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About Hesperian student / (Lincoln [Neb.]) 1872-1885 | View Entire Issue (Feb. 15, 1889)
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Ttt & HES JPE R I A N.
The UNIVERSITY OF NEBRASKA
CHARLES "E. BESSEY, Ph. D., Acting Chancellor.
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Terms begin Sep. 13, imljimtf, find Mar. jf Jft',
The University is the head of the public educational sys
tem of. the State. It aims to continue and complete the work
begun in the public schools, and secure to all an opportunity
ef liberal culture ia literature and science, and in such tech
nical and professional courses as shall from time to time be
added. These advantages are offered to all fret of charge fer
tuition, without regard to sex or race, or place of residence,
on the sole condition of possessing the intellectual and moral
qualifications requisite for admission tosach an institution.
THE LATIN SCHOOL.
CHAS. K. SSNNETT, B. A., PRINCIPAL.
In this school preparation is afforded for the Undergraduate
Courses in the College of Literature, Science and the
Akts, and also for those in the Industrial College.
The preparatory studies run through two years. Applicants
for admission to the first Year will be examined on the fol
lowing subject: English Grammar Arithmetic, Geography
and History of the United States. Graduates of high schools
accredited for the Minor Course (now including Ashknd
Columbus, Fairmont, Friend, Gibbon, Harvard, Hebron,
McCook, 'North Loup, Ord, Red Cloud, Sutton, Tecumseh,
Ulysses and Wilber) are admitted to the Second Year class
on presentation of diplomas. r
THE COLLEGE OF LITERATURE, SCIENCE, AND
CHARLES E. BKESEY, PH. D., DEAN.
In inisCoilege are offered three Courses ef Study, designat
ed as the Classical, the Scientific, and the Literary
lsarnng to me degrees ef B. A., B.Sc, and B.L. respectively.
Graduates of the Latin School, or of the high school,
. accredited fer the Major Course (including now Alma
Beatrice, Edgar, Fremont, Grand Island, Kearney, Liacola,
Nebraska City, PlattsmouthaadTekamah) are admitted to the
Freshman class on presentation of diplomas.
THE INDUSTRIAL COLLEGE
LEWIS K. KICKS, PH. D., DEAN. -
The Course in Agriculture offers a liberal educasin'm they. ,5 ; ty-ft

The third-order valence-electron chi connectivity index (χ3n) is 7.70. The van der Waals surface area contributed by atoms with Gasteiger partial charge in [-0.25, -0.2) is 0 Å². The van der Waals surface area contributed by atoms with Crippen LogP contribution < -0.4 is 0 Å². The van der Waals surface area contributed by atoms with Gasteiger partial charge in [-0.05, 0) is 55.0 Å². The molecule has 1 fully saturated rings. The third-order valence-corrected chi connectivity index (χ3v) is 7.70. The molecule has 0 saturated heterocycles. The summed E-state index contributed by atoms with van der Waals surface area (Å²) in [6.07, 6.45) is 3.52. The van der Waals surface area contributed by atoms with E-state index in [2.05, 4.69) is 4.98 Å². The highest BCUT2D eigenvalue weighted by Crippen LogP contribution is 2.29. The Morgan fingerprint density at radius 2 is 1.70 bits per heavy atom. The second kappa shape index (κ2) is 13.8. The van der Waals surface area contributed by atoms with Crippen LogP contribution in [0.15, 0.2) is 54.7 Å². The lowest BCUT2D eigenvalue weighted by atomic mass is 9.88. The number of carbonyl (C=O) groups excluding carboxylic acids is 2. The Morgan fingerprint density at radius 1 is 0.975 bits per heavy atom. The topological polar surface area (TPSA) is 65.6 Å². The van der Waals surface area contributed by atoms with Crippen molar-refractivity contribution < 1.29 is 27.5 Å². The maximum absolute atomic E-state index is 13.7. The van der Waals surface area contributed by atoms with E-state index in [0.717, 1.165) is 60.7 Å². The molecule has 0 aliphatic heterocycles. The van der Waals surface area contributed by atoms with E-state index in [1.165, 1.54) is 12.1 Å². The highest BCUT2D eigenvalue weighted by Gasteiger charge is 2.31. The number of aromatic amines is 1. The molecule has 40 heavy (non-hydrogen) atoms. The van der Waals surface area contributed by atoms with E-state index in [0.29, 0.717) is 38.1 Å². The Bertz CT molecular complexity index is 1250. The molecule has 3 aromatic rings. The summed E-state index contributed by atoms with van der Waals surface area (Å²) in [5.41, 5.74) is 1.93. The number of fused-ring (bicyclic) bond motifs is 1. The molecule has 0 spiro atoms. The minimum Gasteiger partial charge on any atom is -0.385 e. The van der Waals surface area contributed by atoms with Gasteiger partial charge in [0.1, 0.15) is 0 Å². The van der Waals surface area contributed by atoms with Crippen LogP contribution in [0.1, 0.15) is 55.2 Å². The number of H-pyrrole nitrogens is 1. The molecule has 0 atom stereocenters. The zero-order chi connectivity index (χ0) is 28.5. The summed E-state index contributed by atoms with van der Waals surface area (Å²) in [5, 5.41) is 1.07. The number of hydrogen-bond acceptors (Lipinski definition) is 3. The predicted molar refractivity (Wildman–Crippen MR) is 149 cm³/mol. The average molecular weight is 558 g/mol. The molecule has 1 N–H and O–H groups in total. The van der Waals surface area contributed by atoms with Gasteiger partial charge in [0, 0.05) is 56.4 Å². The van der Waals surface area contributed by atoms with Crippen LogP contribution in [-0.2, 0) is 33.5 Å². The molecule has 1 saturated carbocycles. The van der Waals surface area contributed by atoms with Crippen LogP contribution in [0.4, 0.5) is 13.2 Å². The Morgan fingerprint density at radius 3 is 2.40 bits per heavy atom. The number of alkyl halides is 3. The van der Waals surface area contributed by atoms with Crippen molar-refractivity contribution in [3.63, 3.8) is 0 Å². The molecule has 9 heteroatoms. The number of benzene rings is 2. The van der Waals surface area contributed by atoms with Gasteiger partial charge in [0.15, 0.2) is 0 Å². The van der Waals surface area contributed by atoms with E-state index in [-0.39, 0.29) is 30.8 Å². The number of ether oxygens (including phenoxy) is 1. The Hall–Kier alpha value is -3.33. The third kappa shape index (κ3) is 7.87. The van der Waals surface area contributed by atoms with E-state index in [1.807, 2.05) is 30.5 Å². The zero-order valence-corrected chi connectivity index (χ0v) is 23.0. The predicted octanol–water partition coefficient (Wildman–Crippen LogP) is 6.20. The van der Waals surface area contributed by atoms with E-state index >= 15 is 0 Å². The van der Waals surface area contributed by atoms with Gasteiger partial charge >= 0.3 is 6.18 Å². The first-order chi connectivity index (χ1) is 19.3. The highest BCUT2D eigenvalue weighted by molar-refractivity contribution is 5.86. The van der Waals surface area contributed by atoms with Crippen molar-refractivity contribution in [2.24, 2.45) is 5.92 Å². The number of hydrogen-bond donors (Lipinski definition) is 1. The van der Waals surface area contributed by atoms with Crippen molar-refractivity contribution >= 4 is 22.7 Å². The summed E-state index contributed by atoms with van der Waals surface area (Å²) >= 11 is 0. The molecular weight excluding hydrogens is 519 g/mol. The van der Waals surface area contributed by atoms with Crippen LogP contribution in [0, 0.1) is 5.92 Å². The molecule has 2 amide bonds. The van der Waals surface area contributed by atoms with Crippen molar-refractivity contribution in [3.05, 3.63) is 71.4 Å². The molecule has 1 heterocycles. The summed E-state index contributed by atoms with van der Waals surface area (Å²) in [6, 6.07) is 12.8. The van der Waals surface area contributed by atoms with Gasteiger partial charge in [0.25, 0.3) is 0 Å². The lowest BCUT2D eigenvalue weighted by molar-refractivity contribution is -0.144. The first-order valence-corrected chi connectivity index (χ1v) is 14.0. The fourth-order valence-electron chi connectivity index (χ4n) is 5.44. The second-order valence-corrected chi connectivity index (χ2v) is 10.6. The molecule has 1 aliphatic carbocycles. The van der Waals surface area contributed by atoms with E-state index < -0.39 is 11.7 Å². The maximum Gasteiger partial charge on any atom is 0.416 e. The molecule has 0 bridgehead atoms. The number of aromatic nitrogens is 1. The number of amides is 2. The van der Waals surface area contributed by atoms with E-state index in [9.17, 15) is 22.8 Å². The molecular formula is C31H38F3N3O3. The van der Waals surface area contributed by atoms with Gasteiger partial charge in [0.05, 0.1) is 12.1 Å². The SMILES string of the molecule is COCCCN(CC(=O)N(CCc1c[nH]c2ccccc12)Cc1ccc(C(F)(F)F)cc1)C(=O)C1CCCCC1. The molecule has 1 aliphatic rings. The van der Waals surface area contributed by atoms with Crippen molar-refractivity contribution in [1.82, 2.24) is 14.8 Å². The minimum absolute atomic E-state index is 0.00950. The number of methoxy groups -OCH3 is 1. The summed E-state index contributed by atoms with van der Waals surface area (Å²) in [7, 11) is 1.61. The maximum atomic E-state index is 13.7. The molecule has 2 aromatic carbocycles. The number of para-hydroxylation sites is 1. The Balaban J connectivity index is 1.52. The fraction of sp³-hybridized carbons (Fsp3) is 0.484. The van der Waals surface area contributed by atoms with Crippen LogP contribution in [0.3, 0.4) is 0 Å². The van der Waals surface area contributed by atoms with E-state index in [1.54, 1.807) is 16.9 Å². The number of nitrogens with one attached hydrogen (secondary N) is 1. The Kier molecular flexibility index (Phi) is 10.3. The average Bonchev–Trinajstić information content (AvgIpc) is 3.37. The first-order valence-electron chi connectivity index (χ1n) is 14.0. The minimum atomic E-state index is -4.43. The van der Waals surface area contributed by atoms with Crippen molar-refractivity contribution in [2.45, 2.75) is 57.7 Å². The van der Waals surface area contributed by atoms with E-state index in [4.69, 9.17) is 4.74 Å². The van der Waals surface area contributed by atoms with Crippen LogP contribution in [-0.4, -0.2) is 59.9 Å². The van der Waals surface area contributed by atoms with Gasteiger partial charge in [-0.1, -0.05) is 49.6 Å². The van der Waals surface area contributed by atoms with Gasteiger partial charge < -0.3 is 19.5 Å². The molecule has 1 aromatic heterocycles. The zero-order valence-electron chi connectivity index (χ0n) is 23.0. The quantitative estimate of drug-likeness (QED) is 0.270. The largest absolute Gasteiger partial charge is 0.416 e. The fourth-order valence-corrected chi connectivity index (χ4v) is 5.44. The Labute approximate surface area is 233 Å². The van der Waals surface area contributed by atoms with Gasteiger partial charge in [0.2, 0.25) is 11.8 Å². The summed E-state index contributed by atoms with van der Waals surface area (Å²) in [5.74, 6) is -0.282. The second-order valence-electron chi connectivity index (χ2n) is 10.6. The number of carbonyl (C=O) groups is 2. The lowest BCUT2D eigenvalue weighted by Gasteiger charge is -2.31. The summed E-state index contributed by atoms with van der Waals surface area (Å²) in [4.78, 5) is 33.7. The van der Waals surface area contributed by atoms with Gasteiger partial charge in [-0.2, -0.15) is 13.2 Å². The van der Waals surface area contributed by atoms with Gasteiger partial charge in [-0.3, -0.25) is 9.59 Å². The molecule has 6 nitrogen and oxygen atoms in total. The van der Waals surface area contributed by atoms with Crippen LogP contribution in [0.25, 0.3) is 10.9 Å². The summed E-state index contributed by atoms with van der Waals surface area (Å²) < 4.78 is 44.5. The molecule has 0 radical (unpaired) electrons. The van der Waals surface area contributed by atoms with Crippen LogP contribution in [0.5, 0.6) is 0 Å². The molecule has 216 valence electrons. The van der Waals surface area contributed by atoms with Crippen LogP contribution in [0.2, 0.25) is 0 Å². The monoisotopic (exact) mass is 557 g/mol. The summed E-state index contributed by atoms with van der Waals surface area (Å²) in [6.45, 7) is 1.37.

ovrbiiwvs, n nivn uvrnt auvu iin. mm n aiviuvsrvkts) .mjcvt
ture, Stock Growing and other rural occupations.
The Course in Civil Engineering offers such training as will
fit a young man for the practice of civil engineering;
Students in this college, attend classes with other university
students, and have every advantage afforded by oantactwith
those studying, in other departments, and the instruction o
trained and experienced University Professors.
For those who can spend but a year or two in study, an
Elementary Course in Agriculture has been arrranged. Ar
rangements have recently been completed whereby students
in the Agricultural course may obtain remunerative employ
ment at rates ranging from 15 to 25 cents per hour, depend
ent upon the quality of work.
SCHOOL OF THE FINE ARTS.
MISSES MOORE AND COCHRAN.
Instruction given in drawing and painting from the iat, casts
still li4e, nature, and models in the progressive erder: Pupils
are required to provide easel"? and material; an amsdr sctec?
tion of. casts and studies k furnished in the stwdio. The
charge for daily lessons during ia weeks k tj.'oo, payable
n advance. Free instruction k given te- class si in Art Histo
ry, Plastic Anatomy and Perspective.
The Course in Music includes instruction en the Piano , i
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Fees for individual or class Instruction aee sue derate.'
For catalogues or insk-r information apply ta the Steward,
J. STUART DALES,
H. W. EELLM &'&&,
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OF THE CAPITAL. CITY..
STRICTLY FIRST CX.ASB WWS..
CaJrat.J06.p Street, North Side. , , ,Lv
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